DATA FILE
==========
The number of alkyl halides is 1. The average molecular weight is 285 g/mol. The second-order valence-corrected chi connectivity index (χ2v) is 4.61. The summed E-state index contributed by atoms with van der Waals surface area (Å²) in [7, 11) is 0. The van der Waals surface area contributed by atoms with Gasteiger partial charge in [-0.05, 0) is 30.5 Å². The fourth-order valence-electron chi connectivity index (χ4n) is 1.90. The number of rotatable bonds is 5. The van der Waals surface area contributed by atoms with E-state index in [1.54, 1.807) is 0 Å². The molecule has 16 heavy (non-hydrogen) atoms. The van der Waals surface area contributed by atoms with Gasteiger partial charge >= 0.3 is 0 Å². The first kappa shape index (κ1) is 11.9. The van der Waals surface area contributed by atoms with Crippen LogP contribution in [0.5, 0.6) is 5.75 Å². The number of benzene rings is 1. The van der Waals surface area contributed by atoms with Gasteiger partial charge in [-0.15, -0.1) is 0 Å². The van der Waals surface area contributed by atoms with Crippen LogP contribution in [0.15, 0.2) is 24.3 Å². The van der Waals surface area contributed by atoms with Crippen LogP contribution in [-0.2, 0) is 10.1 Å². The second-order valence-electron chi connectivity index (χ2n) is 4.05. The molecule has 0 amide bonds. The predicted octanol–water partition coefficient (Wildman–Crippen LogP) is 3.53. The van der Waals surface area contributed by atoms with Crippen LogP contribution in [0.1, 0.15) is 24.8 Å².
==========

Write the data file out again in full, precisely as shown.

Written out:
The number of alkyl halides is 1. The average molecular weight is 285 g/mol. The second-order valence-corrected chi connectivity index (χ2v) is 4.61. The summed E-state index contributed by atoms with van der Waals surface area (Å²) in [7, 11) is 0. The van der Waals surface area contributed by atoms with Gasteiger partial charge in [-0.05, 0) is 30.5 Å². The fourth-order valence-electron chi connectivity index (χ4n) is 1.90. The number of rotatable bonds is 5. The van der Waals surface area contributed by atoms with E-state index in [1.54, 1.807) is 0 Å². The molecule has 16 heavy (non-hydrogen) atoms. The van der Waals surface area contributed by atoms with Gasteiger partial charge >= 0.3 is 0 Å². The first kappa shape index (κ1) is 11.9. The van der Waals surface area contributed by atoms with Crippen LogP contribution in [0.5, 0.6) is 5.75 Å². The number of benzene rings is 1. The van der Waals surface area contributed by atoms with Gasteiger partial charge in [-0.15, -0.1) is 0 Å². The van der Waals surface area contributed by atoms with Crippen LogP contribution in [0.15, 0.2) is 24.3 Å². The van der Waals surface area contributed by atoms with Crippen LogP contribution in [-0.2, 0) is 10.1 Å². The second-order valence-electron chi connectivity index (χ2n) is 4.05. The molecule has 0 amide bonds. The predicted octanol–water partition coefficient (Wildman–Crippen LogP) is 3.53. The van der Waals surface area contributed by atoms with Crippen LogP contribution in [0.1, 0.15) is 24.8 Å².